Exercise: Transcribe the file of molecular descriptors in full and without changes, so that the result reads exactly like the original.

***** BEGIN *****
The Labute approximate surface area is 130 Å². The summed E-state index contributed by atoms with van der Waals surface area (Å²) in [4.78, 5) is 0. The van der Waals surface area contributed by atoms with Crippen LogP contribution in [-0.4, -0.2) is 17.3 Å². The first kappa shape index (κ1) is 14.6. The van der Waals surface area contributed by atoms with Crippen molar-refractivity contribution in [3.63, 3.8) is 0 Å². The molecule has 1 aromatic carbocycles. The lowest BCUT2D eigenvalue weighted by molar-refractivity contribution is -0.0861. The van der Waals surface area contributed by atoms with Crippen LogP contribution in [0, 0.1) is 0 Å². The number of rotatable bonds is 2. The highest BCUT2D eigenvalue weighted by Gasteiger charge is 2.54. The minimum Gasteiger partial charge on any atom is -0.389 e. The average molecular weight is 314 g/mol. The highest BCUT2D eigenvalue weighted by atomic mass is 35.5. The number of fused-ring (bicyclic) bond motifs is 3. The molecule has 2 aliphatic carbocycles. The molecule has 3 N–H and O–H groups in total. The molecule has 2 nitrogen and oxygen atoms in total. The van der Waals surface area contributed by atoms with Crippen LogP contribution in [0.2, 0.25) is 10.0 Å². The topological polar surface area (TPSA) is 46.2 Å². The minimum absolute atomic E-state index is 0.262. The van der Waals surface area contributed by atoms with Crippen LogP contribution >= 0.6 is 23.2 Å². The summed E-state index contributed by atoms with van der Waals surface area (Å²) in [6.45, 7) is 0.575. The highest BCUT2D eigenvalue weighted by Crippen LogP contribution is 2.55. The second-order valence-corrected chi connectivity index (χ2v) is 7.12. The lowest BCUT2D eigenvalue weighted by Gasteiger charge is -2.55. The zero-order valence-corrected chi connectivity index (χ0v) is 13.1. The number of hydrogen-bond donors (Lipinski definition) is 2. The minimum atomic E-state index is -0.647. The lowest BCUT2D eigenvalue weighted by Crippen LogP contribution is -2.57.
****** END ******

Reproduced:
The Labute approximate surface area is 130 Å². The summed E-state index contributed by atoms with van der Waals surface area (Å²) in [4.78, 5) is 0. The van der Waals surface area contributed by atoms with Crippen LogP contribution in [-0.4, -0.2) is 17.3 Å². The first kappa shape index (κ1) is 14.6. The van der Waals surface area contributed by atoms with Crippen molar-refractivity contribution in [3.63, 3.8) is 0 Å². The molecule has 1 aromatic carbocycles. The lowest BCUT2D eigenvalue weighted by molar-refractivity contribution is -0.0861. The van der Waals surface area contributed by atoms with Crippen LogP contribution in [0, 0.1) is 0 Å². The number of rotatable bonds is 2. The highest BCUT2D eigenvalue weighted by Gasteiger charge is 2.54. The minimum Gasteiger partial charge on any atom is -0.389 e. The average molecular weight is 314 g/mol. The highest BCUT2D eigenvalue weighted by atomic mass is 35.5. The number of fused-ring (bicyclic) bond motifs is 3. The molecule has 2 aliphatic carbocycles. The molecule has 3 N–H and O–H groups in total. The molecule has 2 nitrogen and oxygen atoms in total. The van der Waals surface area contributed by atoms with Crippen LogP contribution in [0.2, 0.25) is 10.0 Å². The topological polar surface area (TPSA) is 46.2 Å². The minimum absolute atomic E-state index is 0.262. The van der Waals surface area contributed by atoms with Crippen LogP contribution >= 0.6 is 23.2 Å². The summed E-state index contributed by atoms with van der Waals surface area (Å²) in [6.45, 7) is 0.575. The highest BCUT2D eigenvalue weighted by Crippen LogP contribution is 2.55. The second-order valence-corrected chi connectivity index (χ2v) is 7.12. The lowest BCUT2D eigenvalue weighted by Gasteiger charge is -2.55. The zero-order valence-corrected chi connectivity index (χ0v) is 13.1. The number of hydrogen-bond donors (Lipinski definition) is 2. The minimum atomic E-state index is -0.647. The lowest BCUT2D eigenvalue weighted by Crippen LogP contribution is -2.57.